Monthly Archives: April 2015

My “Poem for Shante” in the Oregon Potters Association Ceramic Showcase

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My good friend and inspiration Dan Peccia will be presenting this KING SIZE piece featuring my “Poem for Shante” at the Oregon Potters Association Ceramic Showcase this weekend on May 1st, 2nd, and 3rd next to the Moda Center at the Veteran’s Memorial Colliseum in the exhibit hall.  As you can see, it is a beautiful, ceramic birthday cake illustrating the sentiments of the poem.  The back is also very cool (see below). This piece along with many other’s by a HUGE variety of extraordinarily talented artists will be for sale. I look forward to stopping by the showcase this weekend and bringing something new home with me!  I am super honored to be a part of this amazing event.IMG_97291

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To Save Electricity (written February 16th, 2011)

I’ve let go of purpose:

living, dying, dreaming.

My ego can no longer

sort out my unconscious

and barely knows

what my heart wants. But,

I think that in dreams

where I’m falling, it must

be death. And if he’s there—

I dream that the man

I used to love is falling, but

I haven’t pushed him.

The television flickers beneath

my eyelids when I wake: blue

static flashes, and laughter

buzzes like flies. Every time

he falls, it jars me just as

I’m jumping after him. I turn

off the tv, then silence—

an awful feeling like cleaning out

mouse traps in the morning.

The standing lamp in my

living room gets long or short—

depending on the sun’s

position. (I’m certain) And,

all day, I’m crouched behind

couches under tables. And,

I’m telling that silly lamp that I’ve

no persistence for keeping up

with the mice on the floor, or their

shadows. (I’m lying.) I’m trying to pick

them all up and throw them away

without gagging. I tell him I

ingest seventy-eight of someone else’s

truths and ninety fluid ounces

of Coke in a day. That my dad says

the government put something in it,

to fatten us up, our apple-mouths.

As I drop another shadow-mouse

in the trash, I tell the lamp

it’s no matter:

Though, when people

tell stories, I blink at the wall.

I heard love songs once,

guitar strings in my ribs. Until,

I listened from outside

and heard a joke. I turned off

the music and saw a spectacle—my face,

in the mirror, all quivering—Picasso.

(That look has since settled). When

I clean out the mouse traps,

I tell the lamp. Or I used to—until

I felt like he wasn’t

listening anymore, and

I turned him off. But I always

turn everything off.

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April 18th Haiku – Epiphany

I now know what I

know, in the thought of life and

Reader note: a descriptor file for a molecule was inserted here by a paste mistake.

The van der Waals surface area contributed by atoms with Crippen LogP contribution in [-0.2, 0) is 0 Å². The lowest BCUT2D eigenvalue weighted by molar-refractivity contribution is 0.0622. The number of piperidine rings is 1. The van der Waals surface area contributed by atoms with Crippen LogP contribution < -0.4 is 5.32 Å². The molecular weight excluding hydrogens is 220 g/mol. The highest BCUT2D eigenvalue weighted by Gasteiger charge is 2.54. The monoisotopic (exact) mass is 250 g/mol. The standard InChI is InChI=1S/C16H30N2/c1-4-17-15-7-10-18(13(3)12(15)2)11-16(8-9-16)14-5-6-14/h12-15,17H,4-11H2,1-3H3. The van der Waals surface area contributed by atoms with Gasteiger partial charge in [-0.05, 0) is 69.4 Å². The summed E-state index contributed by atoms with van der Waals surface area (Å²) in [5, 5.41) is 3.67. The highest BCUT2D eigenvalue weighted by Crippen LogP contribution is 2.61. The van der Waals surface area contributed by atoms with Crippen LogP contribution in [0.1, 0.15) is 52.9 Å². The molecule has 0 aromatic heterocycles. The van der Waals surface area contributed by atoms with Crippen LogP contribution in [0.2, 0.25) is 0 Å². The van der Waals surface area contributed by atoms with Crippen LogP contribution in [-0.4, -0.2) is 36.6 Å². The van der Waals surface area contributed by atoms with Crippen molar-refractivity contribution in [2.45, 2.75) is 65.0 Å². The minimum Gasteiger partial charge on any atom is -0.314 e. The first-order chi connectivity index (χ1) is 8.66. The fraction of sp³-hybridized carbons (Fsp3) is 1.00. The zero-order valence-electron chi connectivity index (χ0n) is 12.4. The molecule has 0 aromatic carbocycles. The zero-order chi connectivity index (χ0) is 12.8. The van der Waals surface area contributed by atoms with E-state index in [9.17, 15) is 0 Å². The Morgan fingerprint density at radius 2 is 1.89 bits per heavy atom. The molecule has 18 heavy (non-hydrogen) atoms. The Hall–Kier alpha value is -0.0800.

the feeling of life

 

and I know that I am free.

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April 15th Haiku

When I start to see

the good in things, good things keep

happening to me.

And then, when I stop

seeing the good in things, good

things remind me to.

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Milwaukie Poetry Series

Last Wednesday I went and saw Harold Johnson read at the Pond House at 2215 SE Harrison Street by the Ledding Library in Milwaukie, OR, as part of the eighth season of the Milwaukie Poetry Series. Harold Johnson is a local Portland poet.  He published a full length poetry volume in 2014 called Citizenship.  Harold’s poetry was full of his life experience, family history, political history, black history, and baseball.  Mostly, baseball…

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I kid.  Harold had a lot of different experiences to share and to lend his creative insight to.  Harold has a bright spirit and a lot of talent.  Beyond the poetry itself, which was incredibly powerful and moving, the moment that struck me most in the reading was the moment when someone asked Harold when he started writing poetry.  I cannot quote his exact response, but he said something along the lines of that he would memorize poems in junior high and was very good at it.  And when he started writing poetry in high school was when he realized that no one cared about it–poetry.  He said this matter of factly, not indignantly or sulkily.  It was such an interesting thing to hear a poet say, especially in a room full of people that had just listened to him read, haha.  However, I do very much understand what he means in the sense it is not given as much stock in a way, as prose is. And, also, it just is not a cool art form in the way that music or movies are considered cool.   Now I myself am not fit to exp20150408_203147lain why that is. Personally, I have read many poems that have been just as pleasurable and exciting and enthralling to me as a good movie.  Poems that felt like roller coasters and poems with images that flashed through my imagination like moving pictures and sounds that echoed in my brain in surround sound.  I guess maybe it’s the whole reading thing that makes it uncool… and yet we’re all such big readers nowadays with the internet. It can’t be that either.  So I wonder.